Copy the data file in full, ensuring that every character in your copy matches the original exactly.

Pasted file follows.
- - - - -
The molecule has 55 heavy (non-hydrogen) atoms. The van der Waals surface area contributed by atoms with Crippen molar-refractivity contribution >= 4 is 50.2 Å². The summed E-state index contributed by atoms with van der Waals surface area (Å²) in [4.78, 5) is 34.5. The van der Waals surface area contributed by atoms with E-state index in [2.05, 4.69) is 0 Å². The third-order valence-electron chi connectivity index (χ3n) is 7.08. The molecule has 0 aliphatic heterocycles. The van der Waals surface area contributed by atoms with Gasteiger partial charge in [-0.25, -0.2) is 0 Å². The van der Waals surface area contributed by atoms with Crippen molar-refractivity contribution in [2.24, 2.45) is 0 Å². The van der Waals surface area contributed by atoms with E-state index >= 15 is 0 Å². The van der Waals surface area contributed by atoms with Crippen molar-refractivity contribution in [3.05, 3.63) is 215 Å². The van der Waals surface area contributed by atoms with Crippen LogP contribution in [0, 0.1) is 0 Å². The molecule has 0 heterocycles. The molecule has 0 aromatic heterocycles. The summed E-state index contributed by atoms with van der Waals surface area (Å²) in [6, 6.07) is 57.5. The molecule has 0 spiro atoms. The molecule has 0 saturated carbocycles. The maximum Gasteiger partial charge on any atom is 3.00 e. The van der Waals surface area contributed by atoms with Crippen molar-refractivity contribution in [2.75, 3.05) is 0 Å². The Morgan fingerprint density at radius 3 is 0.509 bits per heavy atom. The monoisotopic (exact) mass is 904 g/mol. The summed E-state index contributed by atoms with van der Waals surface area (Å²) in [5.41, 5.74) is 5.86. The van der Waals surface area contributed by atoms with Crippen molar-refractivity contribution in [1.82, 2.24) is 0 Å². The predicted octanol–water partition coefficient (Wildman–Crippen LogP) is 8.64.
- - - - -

The molecule has 55 heavy (non-hydrogen) atoms. The van der Waals surface area contributed by atoms with Crippen molar-refractivity contribution >= 4 is 50.2 Å². The summed E-state index contributed by atoms with van der Waals surface area (Å²) in [4.78, 5) is 34.5. The van der Waals surface area contributed by atoms with E-state index in [2.05, 4.69) is 0 Å². The third-order valence-electron chi connectivity index (χ3n) is 7.08. The molecule has 0 aliphatic heterocycles. The van der Waals surface area contributed by atoms with Gasteiger partial charge in [-0.25, -0.2) is 0 Å². The van der Waals surface area contributed by atoms with Crippen molar-refractivity contribution in [2.24, 2.45) is 0 Å². The van der Waals surface area contributed by atoms with E-state index >= 15 is 0 Å². The van der Waals surface area contributed by atoms with Crippen molar-refractivity contribution in [3.05, 3.63) is 215 Å². The van der Waals surface area contributed by atoms with Crippen LogP contribution in [0, 0.1) is 0 Å². The molecule has 0 heterocycles. The molecule has 0 aromatic heterocycles. The summed E-state index contributed by atoms with van der Waals surface area (Å²) in [6, 6.07) is 57.5. The molecule has 0 spiro atoms. The molecule has 0 saturated carbocycles. The maximum Gasteiger partial charge on any atom is 3.00 e. The van der Waals surface area contributed by atoms with Crippen molar-refractivity contribution in [2.75, 3.05) is 0 Å². The Morgan fingerprint density at radius 3 is 0.509 bits per heavy atom. The monoisotopic (exact) mass is 904 g/mol. The summed E-state index contributed by atoms with van der Waals surface area (Å²) in [5.41, 5.74) is 5.86. The van der Waals surface area contributed by atoms with Crippen molar-refractivity contribution in [1.82, 2.24) is 0 Å². The predicted octanol–water partition coefficient (Wildman–Crippen LogP) is 8.64.